by Mrs. May Gruia
CHA Social Worker (Grades K-8)
Mrs. Gruia has a heart for the social and emotional development of children of all ages, and we are excited as she shares helpful insights for our parents. Look for her articles here and in CHA’s Parents’ Page newsletter.
Developing Assertiveness Skills
Can I copy your homework?
Did you hear what Sally did? Let me tell you all about it!
Come over to my house today – my parents aren’t home.
How do we teach our children to stand up for their values while not offending others? Assertiveness is a lifelong skill that contributes to the development of interpersonal and social aptitude.
A study noted that “one goal we should have as parents and educators is to help children become assertive and emotionally intelligent individuals.” Assertiveness is a way of communicating where one person’s viewpoint and need is clearly and respectfully stated without hurting anyone else’s feelings or disrespecting others. This is a very important skill that can be taught, even if the child is considered “shy” or introverted.
Children who learn assertiveness skills are more likely to stand up for themselves and others. As important as standing up for oneself is, assertiveness also helps children more effectively communicate with the people around them, develop effective interpersonal behaviors, and improve their self-efficacy.
Parents are one of children’s most effective role-models. Expressing yourself in an assertive (as opposed to aggressive, passive, or passive-aggressive) manner, is highly effective. How adults communicate with the people around them greatly impacts the communication style of the child (find out more here).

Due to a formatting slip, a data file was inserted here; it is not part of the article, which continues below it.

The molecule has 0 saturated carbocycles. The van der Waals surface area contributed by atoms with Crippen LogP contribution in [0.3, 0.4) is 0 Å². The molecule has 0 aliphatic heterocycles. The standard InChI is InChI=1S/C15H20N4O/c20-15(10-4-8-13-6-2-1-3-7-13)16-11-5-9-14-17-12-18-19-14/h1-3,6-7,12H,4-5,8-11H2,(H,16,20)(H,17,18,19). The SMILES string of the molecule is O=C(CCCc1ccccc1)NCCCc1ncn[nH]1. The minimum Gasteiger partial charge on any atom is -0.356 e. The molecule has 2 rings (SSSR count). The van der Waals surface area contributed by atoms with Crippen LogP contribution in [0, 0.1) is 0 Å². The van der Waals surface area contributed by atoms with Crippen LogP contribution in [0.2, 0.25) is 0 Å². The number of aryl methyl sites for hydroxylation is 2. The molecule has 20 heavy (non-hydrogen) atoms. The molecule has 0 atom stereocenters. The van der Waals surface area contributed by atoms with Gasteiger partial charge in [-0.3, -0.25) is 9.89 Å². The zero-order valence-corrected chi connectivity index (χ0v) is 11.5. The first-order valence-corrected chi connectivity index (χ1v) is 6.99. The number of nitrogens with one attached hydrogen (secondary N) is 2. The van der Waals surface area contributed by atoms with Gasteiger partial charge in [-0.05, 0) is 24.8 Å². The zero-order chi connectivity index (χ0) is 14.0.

A few other techniques that Erickson and Noonan suggest are to calmly:
o Repeat, Repeat – student gives the same response over and over again.
o Refuse to Discuss – student uses words and body language to indicate s/he does not
want to engage in a discussion. This could include walking away.
o Fogging – coming up with an excuse … to avoid an inappropriate or unsafe situation.
o Compromise – offering a suggestion that meets the needs of both individuals.
One very important aspect to being assertive is the ability to stay calm while expressing oneself. This article features some great examples of the above techniques. Overall, I believe Focus on The Family sums it up best: “children who are well-schooled in assertive living … are more likely to become powerful and redemptive forces for good.”